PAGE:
Before I begin, I am not the writer that my wife is. Her beautiful tapestry of words create canvases that lead others to understanding. My skills are more like creating snakes out of Play-Doh, but I hope that there are other dads out there that my words might encourage.
Helen has always been a Momma’s Girl. If you think that children get into observable patterns within the structure of their day, a child with Sensory Processing Disorder takes that to a whole different level.
Every night I ask Helen if she wants me to lay by her, and every night the response is, “Tomorrow Daddy.” I cherish the rare occasion when Jennifer is gone at bed time and I get to lay by my Helen. Sometimes I can trick her if I agree to let her watch a video on my phone, but once the video is over, Mom is back on deck.
When it comes to moments of injury (i.e. scrapes, cuts, etc) she goes to Jennifer 100% of the time….until last week.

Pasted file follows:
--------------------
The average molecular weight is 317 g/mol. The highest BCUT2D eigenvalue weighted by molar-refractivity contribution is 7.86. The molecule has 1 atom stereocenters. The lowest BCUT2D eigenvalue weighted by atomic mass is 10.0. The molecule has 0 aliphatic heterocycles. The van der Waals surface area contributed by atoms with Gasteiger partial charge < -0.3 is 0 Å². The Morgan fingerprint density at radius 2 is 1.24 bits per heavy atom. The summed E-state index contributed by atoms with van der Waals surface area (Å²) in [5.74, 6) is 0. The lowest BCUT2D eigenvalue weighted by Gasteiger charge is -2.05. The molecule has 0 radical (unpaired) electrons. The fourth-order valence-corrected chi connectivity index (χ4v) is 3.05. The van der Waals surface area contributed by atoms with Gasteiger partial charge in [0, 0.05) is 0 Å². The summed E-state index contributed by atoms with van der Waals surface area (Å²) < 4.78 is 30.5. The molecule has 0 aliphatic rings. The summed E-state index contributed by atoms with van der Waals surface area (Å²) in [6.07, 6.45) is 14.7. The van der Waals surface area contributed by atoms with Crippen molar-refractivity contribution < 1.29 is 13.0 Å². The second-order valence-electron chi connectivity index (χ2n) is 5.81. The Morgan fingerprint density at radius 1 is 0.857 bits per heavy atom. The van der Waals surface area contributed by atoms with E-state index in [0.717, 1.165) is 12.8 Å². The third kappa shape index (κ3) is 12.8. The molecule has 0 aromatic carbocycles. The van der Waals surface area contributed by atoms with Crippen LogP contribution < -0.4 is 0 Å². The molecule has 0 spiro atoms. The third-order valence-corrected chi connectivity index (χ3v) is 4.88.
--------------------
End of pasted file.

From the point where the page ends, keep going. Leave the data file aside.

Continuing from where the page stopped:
It was a normal week night. Helen has a trundle bed in her room. Helen’s bed looks so cute with all the pink ruffles and stuffed animals but it hides the sinister purpose of unlocking the imagination of my two children and transporting them to a land where bouncing is the only mode of transportation.
As the bouncing commenced I heard a loud thud from down the hallway and the wailing began. Helen had fallen face first into the arm rest of her child-sized rocking chair. I walked quickly into the room where Jennifer had her wrapped in her arms and I offered to grab an ice pack. Helen declined the offer and I asked her, as I have hundreds of times, if I could hold her.
She said yes.
I was in shock. As she removed herself from Jennifer’s lap and curled up into mine, my eyes met with my wife’s and I drank in every last drop of the moment. Jennifer and I exchanged no words, but both of us silently acknowledged that this was special.
We have a long way to go, but we’ve come so far. Whether your have a child with special needs or not, don’t take for granted moments that should be long remembered.